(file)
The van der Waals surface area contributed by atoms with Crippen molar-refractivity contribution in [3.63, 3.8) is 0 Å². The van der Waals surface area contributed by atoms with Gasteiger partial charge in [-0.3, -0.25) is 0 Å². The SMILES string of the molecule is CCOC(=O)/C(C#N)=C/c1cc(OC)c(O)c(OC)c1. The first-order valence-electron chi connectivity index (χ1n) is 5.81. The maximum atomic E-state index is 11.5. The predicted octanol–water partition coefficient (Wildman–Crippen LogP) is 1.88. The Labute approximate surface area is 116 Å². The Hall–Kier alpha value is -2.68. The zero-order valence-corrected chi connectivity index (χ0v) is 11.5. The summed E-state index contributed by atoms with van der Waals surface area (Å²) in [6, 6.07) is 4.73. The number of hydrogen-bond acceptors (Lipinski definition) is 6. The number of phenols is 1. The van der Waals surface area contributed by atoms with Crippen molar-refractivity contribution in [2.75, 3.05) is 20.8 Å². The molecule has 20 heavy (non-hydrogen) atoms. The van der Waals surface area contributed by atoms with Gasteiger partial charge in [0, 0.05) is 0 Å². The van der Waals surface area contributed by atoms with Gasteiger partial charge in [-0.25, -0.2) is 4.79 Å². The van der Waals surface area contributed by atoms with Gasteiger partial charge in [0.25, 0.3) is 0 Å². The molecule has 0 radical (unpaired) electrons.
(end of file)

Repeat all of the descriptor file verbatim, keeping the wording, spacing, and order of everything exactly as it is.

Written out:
The van der Waals surface area contributed by atoms with Crippen molar-refractivity contribution in [3.63, 3.8) is 0 Å². The van der Waals surface area contributed by atoms with Gasteiger partial charge in [-0.3, -0.25) is 0 Å². The SMILES string of the molecule is CCOC(=O)/C(C#N)=C/c1cc(OC)c(O)c(OC)c1. The first-order valence-electron chi connectivity index (χ1n) is 5.81. The maximum atomic E-state index is 11.5. The predicted octanol–water partition coefficient (Wildman–Crippen LogP) is 1.88. The Labute approximate surface area is 116 Å². The Hall–Kier alpha value is -2.68. The zero-order valence-corrected chi connectivity index (χ0v) is 11.5. The summed E-state index contributed by atoms with van der Waals surface area (Å²) in [6, 6.07) is 4.73. The number of hydrogen-bond acceptors (Lipinski definition) is 6. The number of phenols is 1. The van der Waals surface area contributed by atoms with Crippen molar-refractivity contribution in [2.75, 3.05) is 20.8 Å². The molecule has 20 heavy (non-hydrogen) atoms. The van der Waals surface area contributed by atoms with Gasteiger partial charge in [0, 0.05) is 0 Å². The van der Waals surface area contributed by atoms with Gasteiger partial charge in [-0.25, -0.2) is 4.79 Å². The van der Waals surface area contributed by atoms with Gasteiger partial charge in [0.25, 0.3) is 0 Å². The molecule has 0 radical (unpaired) electrons.